Long-Distance Running Could Reverse Heart Aging, Help You Live Longer

Long-Distance Running Could Reverse Heart Aging, Help You Live Longer

Darwin Malicdem  | 

Training for a marathon impacts health long after race day is over

Training for and running a marathon has been found to help reverse the heart’s biological age and improve cardiovascular health, reversing some of the effects of aging. A new study shows long-distance running could reduce the heart’s biological age by four years and improve cardiovascular health. 

The findings, published in The American Journal of Cardiology, come from the analysis of data from 138 first-time marathon runners. Researchers said that running a marathon reduces aortic stiffness, a condition where the major heart artery becomes inflexible and with less blood pressure, Inverse reported Monday.

People who get a younger-looking heart because of running are also less likely to experience a stroke. The risk may drop by nearly 10 percent because of the improved blood pressure.

“Although these changes may appear small, they are likely to be clinically meaningful,” Charlotte Manisty, senior study author and senior lecturer at the University College London, told Inverse.

Manisty and her colleagues followed the participants prior to the 2016 and 2017 London Marathon events. Each event was the first time of the participants to join a marathon.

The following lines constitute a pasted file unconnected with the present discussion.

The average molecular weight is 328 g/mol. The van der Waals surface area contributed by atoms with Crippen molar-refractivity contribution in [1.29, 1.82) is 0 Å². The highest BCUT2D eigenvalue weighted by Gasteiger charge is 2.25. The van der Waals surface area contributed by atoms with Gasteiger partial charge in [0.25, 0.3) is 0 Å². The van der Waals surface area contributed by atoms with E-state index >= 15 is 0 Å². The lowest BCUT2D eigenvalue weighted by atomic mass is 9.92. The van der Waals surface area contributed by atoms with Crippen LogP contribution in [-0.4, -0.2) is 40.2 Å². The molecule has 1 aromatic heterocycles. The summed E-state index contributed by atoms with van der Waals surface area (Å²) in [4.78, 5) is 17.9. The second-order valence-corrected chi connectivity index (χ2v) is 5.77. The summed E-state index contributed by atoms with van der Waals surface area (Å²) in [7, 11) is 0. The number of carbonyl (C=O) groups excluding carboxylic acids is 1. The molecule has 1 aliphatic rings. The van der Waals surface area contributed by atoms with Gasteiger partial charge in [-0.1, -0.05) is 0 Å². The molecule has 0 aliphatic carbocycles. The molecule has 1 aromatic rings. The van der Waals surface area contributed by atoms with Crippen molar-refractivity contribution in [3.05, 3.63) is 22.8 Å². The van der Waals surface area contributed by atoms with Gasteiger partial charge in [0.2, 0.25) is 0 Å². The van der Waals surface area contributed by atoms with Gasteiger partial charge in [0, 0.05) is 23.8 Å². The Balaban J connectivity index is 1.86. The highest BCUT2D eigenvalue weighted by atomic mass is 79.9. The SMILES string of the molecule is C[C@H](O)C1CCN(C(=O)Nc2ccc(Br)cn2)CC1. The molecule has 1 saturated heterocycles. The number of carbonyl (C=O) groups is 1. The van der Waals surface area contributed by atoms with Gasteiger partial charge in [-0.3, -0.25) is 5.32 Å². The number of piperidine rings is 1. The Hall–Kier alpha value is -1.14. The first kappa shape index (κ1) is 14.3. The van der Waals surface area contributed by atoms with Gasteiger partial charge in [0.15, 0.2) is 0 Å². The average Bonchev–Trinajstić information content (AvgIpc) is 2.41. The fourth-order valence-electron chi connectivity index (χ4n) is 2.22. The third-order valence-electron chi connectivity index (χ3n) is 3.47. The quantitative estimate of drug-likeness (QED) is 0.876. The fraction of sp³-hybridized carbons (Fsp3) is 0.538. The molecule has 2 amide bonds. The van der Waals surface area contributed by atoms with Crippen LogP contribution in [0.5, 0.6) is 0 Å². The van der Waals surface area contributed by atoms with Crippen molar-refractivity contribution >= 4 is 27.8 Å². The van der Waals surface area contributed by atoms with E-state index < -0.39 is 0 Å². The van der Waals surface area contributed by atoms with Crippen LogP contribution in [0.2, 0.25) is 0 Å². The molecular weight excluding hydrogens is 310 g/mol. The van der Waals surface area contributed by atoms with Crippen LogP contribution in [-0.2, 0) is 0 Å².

Researchers asked them to join a 17-week beginner’s training plan to prepare for the events. The team noted they allowed the participants to train unsupervised and do more training if they wanted to. 

Results showed that men experience greater benefits of running. Running significantly reduced their aortic stiffness and made their heart 1.4 years younger than those of women. 

Marathon also reversed vascular aging in older marathoners, aged 37 and older. The changes occurred even in people who did not execute an extremely intense training plan. 

“By completing training, and getting to the finish line, it is possible to rejuvenate the cardiovascular system of first-time marathon runners,” first study author Anish Bhuva said at the European Cardiology Society meeting. “You don’t have to be an elite athlete to gain the benefits from marathon running. In fact, the benefits appeared greatest in those who were older and slower.”

However, the researchers noted they did not determine the exact level or how much exercise is needed to see the benefits of marathons. Federal health officials recommend that people do at least 150 minutes per week of moderate-intensity physical exercise to improve health. 

Experts also suggest just 10 minutes of light exercise each day can improve mental health.

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